This is very common in educational research, where administrators are unwilling to allow the random selection of students for experimental samples.
Some examples of quasi-experimental research design include; the time series, no equivalent control group design, and the counterbalanced design.
True Experimental Research Design
The true experimental research design relies on statistical analysis to approve or disprove a hypothesis. It is the most accurate type of experimental design and may be carried out with or without a pretest on at least 2 randomly assigned dependent subjects.
The true experimental research design must contain a control group, a variable that can be manipulated by the researcher, and the distribution must be random. The classification of true experimental design include:
- The posttest-only Control Group Design: In this design, subjects are randomly selected and assigned to the 2 groups (control and experimental), and only the experimental group is treated. After close observation, both groups are post-tested, and a conclusion is drawn from the difference between these groups.
- The pretest-posttest Control Group Design: For this control group design, subjects are randomly assigned to the 2 groups, both are presented, but only the experimental group is treated. After close observation, both groups are post-tested to measure the degree of change in each group.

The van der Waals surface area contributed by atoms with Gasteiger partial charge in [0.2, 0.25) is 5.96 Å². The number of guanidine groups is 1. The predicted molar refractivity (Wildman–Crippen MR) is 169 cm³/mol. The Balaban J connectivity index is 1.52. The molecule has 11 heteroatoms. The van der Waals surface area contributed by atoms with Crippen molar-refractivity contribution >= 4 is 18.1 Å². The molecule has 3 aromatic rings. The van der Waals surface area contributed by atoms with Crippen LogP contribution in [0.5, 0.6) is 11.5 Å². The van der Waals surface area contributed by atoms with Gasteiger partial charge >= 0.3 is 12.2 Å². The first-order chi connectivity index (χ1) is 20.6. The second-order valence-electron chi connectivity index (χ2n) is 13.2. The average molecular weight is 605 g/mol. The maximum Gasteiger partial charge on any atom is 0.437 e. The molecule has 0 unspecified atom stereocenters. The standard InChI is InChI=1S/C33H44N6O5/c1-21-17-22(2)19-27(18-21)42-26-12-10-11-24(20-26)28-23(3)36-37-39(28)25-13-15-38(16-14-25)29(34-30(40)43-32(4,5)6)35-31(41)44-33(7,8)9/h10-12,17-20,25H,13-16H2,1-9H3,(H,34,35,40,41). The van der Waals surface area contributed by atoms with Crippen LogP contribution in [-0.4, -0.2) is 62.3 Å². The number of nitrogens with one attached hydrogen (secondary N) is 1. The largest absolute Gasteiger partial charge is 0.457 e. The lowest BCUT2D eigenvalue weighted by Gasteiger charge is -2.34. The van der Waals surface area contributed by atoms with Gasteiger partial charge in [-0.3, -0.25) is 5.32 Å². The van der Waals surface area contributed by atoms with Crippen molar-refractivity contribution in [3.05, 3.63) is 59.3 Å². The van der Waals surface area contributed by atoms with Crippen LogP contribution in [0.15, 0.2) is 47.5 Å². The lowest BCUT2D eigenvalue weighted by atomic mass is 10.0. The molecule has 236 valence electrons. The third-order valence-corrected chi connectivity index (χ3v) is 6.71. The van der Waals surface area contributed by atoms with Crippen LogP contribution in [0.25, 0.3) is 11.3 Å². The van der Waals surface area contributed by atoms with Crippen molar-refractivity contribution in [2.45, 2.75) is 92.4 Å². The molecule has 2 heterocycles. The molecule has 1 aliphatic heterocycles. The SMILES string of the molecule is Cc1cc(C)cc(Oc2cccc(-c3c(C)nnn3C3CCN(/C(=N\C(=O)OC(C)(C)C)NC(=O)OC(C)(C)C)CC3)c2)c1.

- Solomon four-group Design: This is the combination of the pretest-only and the pretest-posttest control groups. In this case, the randomly selected subjects are placed into 4 groups.
The first two of these groups are tested using the posttest-only method, while the other two are tested using the pretest-posttest method.
Differences between Experimental and Non-Experimental Research
- In experimental research, the researcher can control and manipulate the environment of the research, including the predictor variable which can be changed. On the other hand, non-experimental research cannot be controlled or manipulated by the researcher at will.
This is because it takes place in a real-life setting, where extraneous variables cannot be eliminated. Therefore, it is more difficult to conclude non-experimental studies, even though they are much more flexible and allow for a greater range of study fields.
- The relationship between cause and effect cannot be established in non-experimental research, while it can be established in experimental research. This may be because many extraneous variables also influence the changes in the research subject, making it difficult to point at a particular variable as the cause of a particular change
- Independent variables are not introduced, withdrawn or manipulated in non-experimental designs, but the same may not be said about experimental research.